Sunday, August 29, 2010

And Three Makes a Habit

I've had three rides on Bear, all including a little outdoors and indoors, and each one was quite good. And as the saying goes with horses, three is habit. So I have no doubt we will continue to have wonderful rides for quite some time.

But they won't be without their hiccups and challenges, and today I saw a few of those already. It was by far the most crowded the barn has been since Bear moved in. Lots of horses were in their stalls, Cathi (the barn owner) and her daughter were doing chores, and Jean was tacking up her big thoroughbred, Schooley.

Bear initially stood quietly, and though we tied him in the same general area as we did yesterday, there was now a young mare right in front of him. I don't think he would have been too bothered by this, but that mare has a bit of reputation for being a hussy, and she was doing her best to get Bear to break into her stall. So there were a few stamps, kicks, and squeals.

All in all, it was quite minor. We moved Bear down a bit and tied him next to some geldings. No more problems.

Once outside he was moving nicely and responding to my ques very quickly. Jean and Schooley accompanied Robin and I, so we had a threesome (or sixsome if you count the mounts, too). Bear was very relaxed around Schooley, and it looked like the thoroughbred had the same feelings for Bear. Perhaps old bays just get along.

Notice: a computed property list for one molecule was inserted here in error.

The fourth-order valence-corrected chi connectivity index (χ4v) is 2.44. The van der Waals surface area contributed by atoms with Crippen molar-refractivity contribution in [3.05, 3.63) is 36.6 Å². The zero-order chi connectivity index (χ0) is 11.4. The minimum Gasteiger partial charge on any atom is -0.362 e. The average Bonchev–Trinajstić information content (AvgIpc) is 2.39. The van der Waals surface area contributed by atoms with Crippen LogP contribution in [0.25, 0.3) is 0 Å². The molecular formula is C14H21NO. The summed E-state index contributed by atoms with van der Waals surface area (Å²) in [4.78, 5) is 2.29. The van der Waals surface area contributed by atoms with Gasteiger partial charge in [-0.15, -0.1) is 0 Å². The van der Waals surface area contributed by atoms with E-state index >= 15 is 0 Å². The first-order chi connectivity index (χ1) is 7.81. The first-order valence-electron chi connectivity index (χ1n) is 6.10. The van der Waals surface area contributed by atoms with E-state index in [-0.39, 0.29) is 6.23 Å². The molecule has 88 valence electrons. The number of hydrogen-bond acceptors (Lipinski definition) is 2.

We walked along between fields, and went through one rather overgrown area. The brush was up to our boots in some places, but none of the horses cared. After a long, slow warmup, Jean left to go work Schooley, and Robin and I continued on to another section of trail. We got close to home and this was the first time Bear strongly voiced his opinion on where we should go. I think he was tired, but that was no reason for me to let him pick the route. We were only going to add a little section of double track and then head for home.

We had a few moments where I'd turn him right and then he'd turn back left. I'd say go forward and he'd go backwards. Nothing terrible, but Bear is pretty strong. Much stronger than Cal, the mare I got used to riding out on the trails last fall. Since I didn't know how Bear would react to my insisting we continue down the trail, I started by asking pretty nicely and then slowly increased the pressure. He got the idea and willingly walked down the trail.

So we had my first little test, and it worked out just fine. I'm sure there will be a few more of these over the coming weeks and months, but that's all part of the fun.

When we got back into the barn we brought out our big sponge and cooled the guys down. I'm not sure if Bear had ever been sponged down before, as he was a little uncertain and fidgety, but once he felt the cool water he settled right in. Like me, I think he's looking forward to the true fall temps that should be just around the corner.

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